Fueled by the twin forces of technology and skyrocketing personnel costs, shadow work has taken a foothold in our society. Lambert terms its prevalence as "middle-class serfdom," and examines its sources in the invasion of robotics, the democratization of expertise, and new demands on individuals at all levels of society. The end result? A more personalized form of consumption, a great social leveling (pedigrees don't help with shadow work!), and the weakening of communities as robotics reduce daily human interaction.

Shadow Work offers a field guide to this new phenomenon. It shines a light on these trends now so prevalent in our daily lives and, more importantly, offers valuable insight into how to counter their effects. It will be essential reading to anyone seeking to understand how their day got so full—and how to deal with the ubiquitous shadow work that surrounds them.

Craig Lambert is the author of Mind Over Water: Lessons on Life from the Art of Rowing. He is the deputy editor at Harvard Magazine and has also written for Sports Illustrated and Town & Country. He graduated from Harvard College and received his Ph.D. in sociology, also from Harvard, in 1978.

Location: Street: Porter Square Shopping Center Additional: 25 White Street City: Cambridge, Province: Massachusetts Postal Code: 02140 Country: United States (added from IndieBound)
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May
29
Neal Stephenson, Seveneves (Friday, May 29 at 7pm)
This event takes place at First Parish Church in Harvard Square. Tickets are required.

From the #1 New York Times-bestselling author of Anathem, Reamde, and Cryptonomicon comes an exciting and thought-provoking science fiction epic -- a grand story of annihilation and survival spanning five thousand years.

What would happen if the world were ending?

A catastrophic event renders the earth a ticking time bomb. In a feverish race against the inevitable, nations around the globe band together to devise an ambitious plan to ensure the survival of humanity far beyond our atmosphere, in outer space.

But the complexities and unpredictability of human nature coupled with unforeseen challenges and dangers threaten the intrepid pioneers, until only a handful of survivors remain . . .

Five thousand years later, their progeny -- seven distinct races now three billion strong -- embark on yet another audacious journey into the unknown . . . to an alien world utterly transformed by cataclysm and time: Earth.

A writer of dazzling genius and imaginative vision, Neal Stephenson combines science, philosophy, technology, psychology, and literature in a magnificent work of speculative fiction that offers a portrait of a future that is both extraordinary and eerily recognizable. As he did in Anathem, Cryptonomicon, the Baroque Cycle, and Reamde, Stephenson explores some of our biggest ideas and perplexing challenges in a breathtaking saga that is daring, engrossing, and altogether brilliant.

Ticket purchases must be prepaid. Choose PayPal or credit card at checkout to buy online, or pick yours up in the store.

Location: Street: First Parish Church Additional: 3 Church St. City: Cambridge, Province: Massachusetts Postal Code: 02138 Country: United States (added from IndieBound)
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Jun
1
James Wood, The Nearest Thing to Life (Monday, June 1 at 7pm)
In this remarkable blend of memoir and criticism, James Wood, noted contributor to the New Yorker, has written a master class on the connections between fiction and life. He argues that, of all the arts, fiction has a unique ability to describe the shape of our lives and to rescue the texture of those lives from death and historical oblivion. The act of reading is understood here as the most sacred and personal of activities, and there are brilliant discussions of individual works--among others, Chekhov's story "The Kiss," W.G. Sebald's The Emigrants, and Penelope Fitzgerald's The Blue Flower.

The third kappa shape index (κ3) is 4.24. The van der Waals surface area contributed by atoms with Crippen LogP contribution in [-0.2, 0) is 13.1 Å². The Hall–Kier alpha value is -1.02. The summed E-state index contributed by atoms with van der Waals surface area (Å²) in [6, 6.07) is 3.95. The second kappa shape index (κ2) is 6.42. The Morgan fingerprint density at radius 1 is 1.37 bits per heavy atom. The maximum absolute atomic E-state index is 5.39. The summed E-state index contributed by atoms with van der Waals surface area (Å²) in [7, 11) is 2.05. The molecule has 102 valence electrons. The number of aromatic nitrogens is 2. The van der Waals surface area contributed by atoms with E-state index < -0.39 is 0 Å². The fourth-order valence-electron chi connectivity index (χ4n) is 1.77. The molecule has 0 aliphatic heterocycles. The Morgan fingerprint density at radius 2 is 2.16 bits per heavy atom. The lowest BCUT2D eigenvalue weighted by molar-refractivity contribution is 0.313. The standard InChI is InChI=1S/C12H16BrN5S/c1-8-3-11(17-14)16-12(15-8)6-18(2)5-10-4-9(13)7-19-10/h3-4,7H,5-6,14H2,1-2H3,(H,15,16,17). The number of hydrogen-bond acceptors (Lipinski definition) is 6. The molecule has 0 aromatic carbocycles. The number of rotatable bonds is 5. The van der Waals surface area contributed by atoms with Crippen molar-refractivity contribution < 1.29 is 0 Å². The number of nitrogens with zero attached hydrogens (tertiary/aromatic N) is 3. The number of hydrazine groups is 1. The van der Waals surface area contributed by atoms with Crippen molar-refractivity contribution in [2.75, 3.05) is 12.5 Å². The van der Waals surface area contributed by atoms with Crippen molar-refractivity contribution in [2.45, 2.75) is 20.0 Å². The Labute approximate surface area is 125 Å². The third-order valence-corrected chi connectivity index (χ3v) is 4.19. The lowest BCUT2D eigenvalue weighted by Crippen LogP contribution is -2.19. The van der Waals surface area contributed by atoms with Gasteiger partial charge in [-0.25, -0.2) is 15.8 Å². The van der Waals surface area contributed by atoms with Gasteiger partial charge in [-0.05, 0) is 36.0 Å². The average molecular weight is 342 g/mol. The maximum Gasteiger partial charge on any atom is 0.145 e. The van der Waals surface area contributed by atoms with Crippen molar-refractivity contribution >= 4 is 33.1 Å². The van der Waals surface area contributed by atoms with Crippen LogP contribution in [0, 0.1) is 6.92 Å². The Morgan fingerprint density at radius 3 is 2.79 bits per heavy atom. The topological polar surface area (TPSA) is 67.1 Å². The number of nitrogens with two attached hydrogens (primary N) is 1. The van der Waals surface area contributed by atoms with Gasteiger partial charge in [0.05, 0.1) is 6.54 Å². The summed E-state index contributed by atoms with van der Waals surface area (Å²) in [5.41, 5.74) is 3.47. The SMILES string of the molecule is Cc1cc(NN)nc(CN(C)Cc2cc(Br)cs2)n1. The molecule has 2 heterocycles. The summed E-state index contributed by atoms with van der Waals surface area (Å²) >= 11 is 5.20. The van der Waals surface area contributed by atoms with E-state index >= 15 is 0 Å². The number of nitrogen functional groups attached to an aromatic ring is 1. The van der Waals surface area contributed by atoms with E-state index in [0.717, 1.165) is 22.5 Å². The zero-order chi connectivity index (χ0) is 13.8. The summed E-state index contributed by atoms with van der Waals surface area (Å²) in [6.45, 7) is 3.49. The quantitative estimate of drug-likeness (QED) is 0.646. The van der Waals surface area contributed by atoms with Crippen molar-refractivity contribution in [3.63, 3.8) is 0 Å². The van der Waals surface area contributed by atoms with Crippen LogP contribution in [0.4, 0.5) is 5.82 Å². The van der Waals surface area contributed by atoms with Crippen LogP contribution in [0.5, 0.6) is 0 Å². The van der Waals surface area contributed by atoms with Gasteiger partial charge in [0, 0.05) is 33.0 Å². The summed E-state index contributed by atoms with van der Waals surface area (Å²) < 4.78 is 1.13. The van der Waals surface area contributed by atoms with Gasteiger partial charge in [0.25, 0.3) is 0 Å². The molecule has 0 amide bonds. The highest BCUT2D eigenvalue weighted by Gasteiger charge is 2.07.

Wood reveals his own intimate relationship with the written word: we see the development of a provincial boy growing up in a charged Christian environment, the secret joy of his childhood reading, the links he makes between reading and blasphemy, or between literature and music. The final section discusses fiction in the context of exile and homelessness. The Nearest Thing to Life is not simply a brief, tightly argued book by a man commonly regarded as our finest living critic -- it is also an exhilarating personal account that reflects on, and embodies, the fruitful conspiracy between reader and writer (and critic), and asks us to reconsider everything that is at stake when we read and write fiction.

Location: Street: Porter Square Shopping Center Additional: 25 White Street City: Cambridge, Province: Massachusetts Postal Code: 02140 Country: United States (added from IndieBound)
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Jun
2
Deborah Cramer, The Narrow Edge (Tuesday, June 2 at 7pm)
"The Narrow Edge is at once an intimate portrait of the small red knot and a much larger exploration of our wondrous, imperiled world." — Elizabeth Kolbert, author of The Sixth Extinction

Each year tiny sandpipers—red knots—undertake a near miraculous 19,000-mile journey from one end of the earth to the other and back. In this firsthand account, Deborah Cramer accompanies them on their extraordinary odyssey along the length of two continents, tracking birds from remote Tierra del Fuego to the icy Arctic. On the full moon of spring’s highest tides, she seeks out horseshoe crabs, ancient, primordial animals whose eggs are essential to migrating shorebirds, and whose blue blood, unbeknownst to most people, safeguards human health. The Narrow Edge offers unique insight into how the lives of humans, red knots and horseshoe crabs are intertwined, and is an inspiring portrait of loss and resilience, of the tenacity of birds, and the courage of the many people who bird by bird and beach by beach, keep red knots flying.